Naturist Health. The purpose of this webpage is to provide naturists with useful, accurate, and current information via weblinks relating to health and personal safety issues of special concern to those without clothes. The listing below is just an introductory grouping of recognized health topics that we hope will be appended with useful links. If you have a good 'link' about one of these topics, or know of a link to an informational website ... send the URL and a description of the site through the Contact NetNude link which is on the front page of NetNude. Thank you. If you know of any other naturist related health issues, send it in too.
Note: the following websites, which are in plain text, have been asked for link permission with no reply. I have included them anyways as health problems are important. Just cut and paste into the URL field of your browser.
This page relates to those health issues unique, or at least those posing an increased threat, to naturists.
Skin CancersDescription: There are three major types of skin cancers: basal cell, squamous cell and the much rarer, but aggressive and often life-threatening melanoma. Melanoma usually involves moles and other pigmented skin lesions and melanoma's characteristic changes to these moles are recognizable - even by the layman. The following weblink (under Melanoma) created by a UC Medical School professor presents both textual information and photographic views of both benign and cancerous forms and a self-guided tutorial to help train individuals to better recognize the danger signs. This material is presented only as a guide and should not substitute for regular dermatological examinations by trained medical professionals. a. Melanoma b. Squamous cell carcinoma c. Basal cell carcinoma
Solar Effectsa. "Safe" tanning To tan or not to tan, that is the question.... The overwhelming consensus of the field of dermatology is that any sun tanning is not good and should be avoided like the plague. However, there have been a few papers from the scientific community suggesting on an epidemiological basis that cancer risks are relatively small and there are numerous benefits to be gained with prudent exposure to sunlight. "Are we really dying for a tan?" http://www.ncbi.nlm.nih.gov/pmc/articles/PMC1116197/ "Skin cancer prevention and UV-protection: how to avoid vitamin D-deficiency?" http://www.ncbi.nlm.nih.gov/pubmed/19775358 b. SPF: What it really implies c. Sunburns, avoidance and treatment d. Cataract development and the sun e. Skin drying, wrinkling, and freckles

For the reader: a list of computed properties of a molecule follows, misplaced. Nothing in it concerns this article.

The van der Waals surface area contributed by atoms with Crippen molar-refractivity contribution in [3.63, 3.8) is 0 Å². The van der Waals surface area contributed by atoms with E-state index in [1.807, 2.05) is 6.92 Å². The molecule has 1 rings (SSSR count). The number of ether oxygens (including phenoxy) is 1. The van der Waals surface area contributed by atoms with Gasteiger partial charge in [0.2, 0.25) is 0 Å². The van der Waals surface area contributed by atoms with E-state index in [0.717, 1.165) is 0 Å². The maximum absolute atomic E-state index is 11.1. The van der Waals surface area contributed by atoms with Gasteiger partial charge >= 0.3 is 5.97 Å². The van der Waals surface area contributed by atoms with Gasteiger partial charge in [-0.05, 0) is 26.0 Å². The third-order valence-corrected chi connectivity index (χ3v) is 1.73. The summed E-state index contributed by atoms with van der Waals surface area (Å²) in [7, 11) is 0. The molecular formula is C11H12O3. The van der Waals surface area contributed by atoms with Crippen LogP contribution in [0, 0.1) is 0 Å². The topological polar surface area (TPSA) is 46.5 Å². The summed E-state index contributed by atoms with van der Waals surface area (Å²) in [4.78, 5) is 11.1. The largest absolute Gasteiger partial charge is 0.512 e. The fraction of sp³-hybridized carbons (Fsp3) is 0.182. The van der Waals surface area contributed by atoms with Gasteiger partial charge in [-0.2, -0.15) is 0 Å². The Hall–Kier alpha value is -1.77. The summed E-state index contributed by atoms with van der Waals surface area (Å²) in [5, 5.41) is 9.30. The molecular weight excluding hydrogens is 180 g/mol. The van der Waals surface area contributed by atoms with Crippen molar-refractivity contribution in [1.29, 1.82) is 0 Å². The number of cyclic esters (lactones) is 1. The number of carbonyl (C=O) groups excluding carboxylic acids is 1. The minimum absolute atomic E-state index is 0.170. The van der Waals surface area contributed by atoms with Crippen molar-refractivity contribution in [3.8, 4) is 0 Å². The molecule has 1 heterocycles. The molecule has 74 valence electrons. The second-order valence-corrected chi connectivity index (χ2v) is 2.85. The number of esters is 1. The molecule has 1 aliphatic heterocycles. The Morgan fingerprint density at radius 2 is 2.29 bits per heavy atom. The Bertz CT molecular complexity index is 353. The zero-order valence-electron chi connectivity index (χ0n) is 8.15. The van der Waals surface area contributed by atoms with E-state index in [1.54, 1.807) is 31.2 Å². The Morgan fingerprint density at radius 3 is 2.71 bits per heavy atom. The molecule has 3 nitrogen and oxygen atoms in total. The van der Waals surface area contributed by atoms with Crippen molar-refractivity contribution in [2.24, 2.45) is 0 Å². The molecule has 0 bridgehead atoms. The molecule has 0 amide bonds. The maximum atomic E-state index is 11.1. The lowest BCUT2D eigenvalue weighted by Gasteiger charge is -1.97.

Poison Ivy, Oak, and Sumac and other skin irritantsNaturist/nudist recreation is somewhat more likely to expose an individual to the hazards presented by these three dangerous plants than do clothed activities. The most important aspect of one's knowledge of these toxic shrubs is their identification. Tourists to unfamiliar regions should take care to learn how to recognize local varieties so they may wisely avoid any contact with them. Following are selected websites which provide detailed information concerning: identification, mode of action, toxicity, treatment, and eradication of these three urushiol-producing plants common to North America. General information: http://poisonivy.aesir.com/ http://www.umm.edu/outdoor/poison_ivy.htm - - - -
Airborne health issuesa. SEVERE ACUTE RESPIRATORY SYNDROME (SARS) SARS is a potentially lethal respiratory illness caused by a newly discovered coronavirus. Its origin is presumed to be Asia where this virus made the jump from livestock to humans and was rapidly carried by those infected to many different countries presumably through air travel. It is considered very contagious and SARS epidemiologists believe that it can be spread by close personal contact with human secretion droplets(cough/sneeze, etc.), direct contact with droplet-contaminated surfaces, and possibly even more widely by aerosol(airborne) means. It was first diagnosed in February 2003 in Hong Kong, China and has subsequently spread to many different continents. In 2003, it was identified in travelers returning from Asia or their direct contact victims in North and South America, Europe, and Asia. As it is a viral agent, antibacterial treatments for this disease are ineffective and research is being conducted around the globe by many different agencies and organizations to discover new antivirals and other medications that can either prevent or cure this syndrome. Since SARS first made its appearance new information relevant to its prevention and treatment are being discovered daily, thus specific information is in constant flux. The best way to protect yourself and your family from this disease is to stay abreast of new discoveries and changing recommendations through the use of the following governmental websites of the U.S.A., Canada, and the World Health Organization: http://www.cdc.gov/ncidod/sars/index.htm http://www.who.int/csr/sars/en/